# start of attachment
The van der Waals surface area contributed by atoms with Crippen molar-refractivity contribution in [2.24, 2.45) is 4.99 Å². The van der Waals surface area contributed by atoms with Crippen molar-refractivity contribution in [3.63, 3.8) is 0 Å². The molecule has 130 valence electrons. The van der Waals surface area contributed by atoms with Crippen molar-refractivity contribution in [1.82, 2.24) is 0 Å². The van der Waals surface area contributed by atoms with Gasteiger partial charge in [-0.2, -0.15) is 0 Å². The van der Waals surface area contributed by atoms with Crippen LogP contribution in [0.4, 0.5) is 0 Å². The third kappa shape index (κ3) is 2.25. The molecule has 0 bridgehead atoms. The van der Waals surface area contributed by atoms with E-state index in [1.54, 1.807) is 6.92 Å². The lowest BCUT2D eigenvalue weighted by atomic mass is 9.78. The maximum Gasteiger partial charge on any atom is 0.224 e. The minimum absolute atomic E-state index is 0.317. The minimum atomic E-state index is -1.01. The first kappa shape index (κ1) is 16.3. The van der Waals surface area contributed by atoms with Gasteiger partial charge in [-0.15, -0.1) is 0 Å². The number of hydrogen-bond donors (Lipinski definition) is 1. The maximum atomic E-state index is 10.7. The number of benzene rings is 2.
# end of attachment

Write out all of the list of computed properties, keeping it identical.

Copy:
The van der Waals surface area contributed by atoms with Crippen molar-refractivity contribution in [2.24, 2.45) is 4.99 Å². The van der Waals surface area contributed by atoms with Crippen molar-refractivity contribution in [3.63, 3.8) is 0 Å². The molecule has 130 valence electrons. The van der Waals surface area contributed by atoms with Crippen molar-refractivity contribution in [1.82, 2.24) is 0 Å². The van der Waals surface area contributed by atoms with Gasteiger partial charge in [-0.2, -0.15) is 0 Å². The van der Waals surface area contributed by atoms with Crippen LogP contribution in [0.4, 0.5) is 0 Å². The third kappa shape index (κ3) is 2.25. The molecule has 0 bridgehead atoms. The van der Waals surface area contributed by atoms with E-state index in [1.54, 1.807) is 6.92 Å². The lowest BCUT2D eigenvalue weighted by atomic mass is 9.78. The maximum Gasteiger partial charge on any atom is 0.224 e. The minimum absolute atomic E-state index is 0.317. The minimum atomic E-state index is -1.01. The first kappa shape index (κ1) is 16.3. The van der Waals surface area contributed by atoms with Gasteiger partial charge in [-0.15, -0.1) is 0 Å². The number of hydrogen-bond donors (Lipinski definition) is 1. The maximum atomic E-state index is 10.7. The number of benzene rings is 2.